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Amani Saeed, The Afghan Poetess Championing Women and Confronting Islamophobia, One Verse at A Time

New Age Islam News Bureau

26 March 2020

Amani faced microaggressions at work [Gaia Caramazza]


 Amani Saeed, The Afghan Poetess Championing Women and Confronting Islamophobia, One Verse at A Time

 Afghan Women on the US-Taliban Peace Deal: We Refuse to Be Symbols

 Amid Lockdown and Coronavirus Scare, Burqa Sale Sees Boost in Odisha

 2 Arab Women Stand Trial for Forging Certificates with Ministry Logo In UAE

 Why You Need to Be Following Arab Girl with Sign

 Pilibhit Woman's Contact Takes Uttar Pradesh Coronavirus Tally To 38

Compiled By New Age Islam News Bureau



Amani Saeed, The Afghan Poetess Championing Women and Confronting Islamophobia, One Verse At A Time


Afghan Women on the US-Taliban Peace Deal: We Refuse to Be SymbolsWe used to live on a river across from New York and the very next day they weren't there anymore. There's so much I don't remember. And yet it was the huge politicisation of Muslims after that, the whole suspicion of Muslims after that, I was at the crossroads of both those things, which was excruciating                

She adds: "On the one hand you think, 'That is my personal trauma, that is something I experienced,' and at the same time people are calling you a terrorist. It is hard."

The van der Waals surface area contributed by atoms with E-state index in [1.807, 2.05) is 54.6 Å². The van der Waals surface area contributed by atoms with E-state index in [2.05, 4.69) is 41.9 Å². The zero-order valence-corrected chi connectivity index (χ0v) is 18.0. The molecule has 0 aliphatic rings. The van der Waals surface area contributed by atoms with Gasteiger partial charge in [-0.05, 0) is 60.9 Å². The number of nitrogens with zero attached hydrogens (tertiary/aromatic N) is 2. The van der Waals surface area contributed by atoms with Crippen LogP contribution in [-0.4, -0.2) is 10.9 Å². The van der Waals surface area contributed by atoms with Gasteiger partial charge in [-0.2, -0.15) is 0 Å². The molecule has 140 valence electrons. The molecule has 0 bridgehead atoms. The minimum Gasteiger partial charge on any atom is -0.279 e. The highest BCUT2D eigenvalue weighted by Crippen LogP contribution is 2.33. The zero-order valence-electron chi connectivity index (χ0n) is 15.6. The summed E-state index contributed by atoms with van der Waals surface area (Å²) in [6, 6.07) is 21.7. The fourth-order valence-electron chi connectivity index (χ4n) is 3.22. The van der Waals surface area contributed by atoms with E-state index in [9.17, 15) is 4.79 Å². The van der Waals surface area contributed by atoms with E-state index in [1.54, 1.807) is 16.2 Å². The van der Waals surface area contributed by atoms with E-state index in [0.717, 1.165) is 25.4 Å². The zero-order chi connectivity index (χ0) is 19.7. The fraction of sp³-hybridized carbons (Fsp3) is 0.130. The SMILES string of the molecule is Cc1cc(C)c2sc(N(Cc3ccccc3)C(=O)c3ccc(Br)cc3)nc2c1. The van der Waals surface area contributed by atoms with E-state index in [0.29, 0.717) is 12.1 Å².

And it's not only political landscapes that provide a breeding ground for anti-Muslim rhetoric. A viral hashtag, #FlyingWhileMuslim, was created after Ryanair CEO sparked controversy by saying terrorists are "generally Muslims," pushing for more checks on Muslim men.

The rise in far-right rhetoric has bolstered Islamophobia, as seen in the deadly New Zealand Christchurch Mosque massacre, and more recently the deadly Germany shootings which is being investigated as a far-right terror incident – but it's not always overt.

"I have a lot of privilege in terms of I'm light-skinned, I don't wear a hijab, for all intents and purposes a lot of the time people think I'm hispanic. So I don't get racial epithets yelled at me in the streets," Amani says.

"Where I faced more Islamophobia is in the workplace. I remember one time when I was very new at my job, I walked in and someone who was a couple of levels above me found out I was Muslim. In front of everyone in an open-plan office, she said to me, 'If you come in tomorrow wearing a hijab, we know you've been radicalised. Ha ha ha!' She thought she was being funny. I remember standing there, 21-years-old, facing off a 40-plus-year-old woman thinking, 'I'm new to this job, what the hell do I say to you?'

"A year later the Muslim ban was in effect in America and again she thought she was making a joke by saying, 'Oh, it means you can't go back to the States to visit your parents anymore. Ha ha!' I'm a dual national and I'm privileged to have both passports, but I remember at the time, my inner New Jersey came out and I went, 'Damn you can't say that!' It just came out. I didn't even think about it!"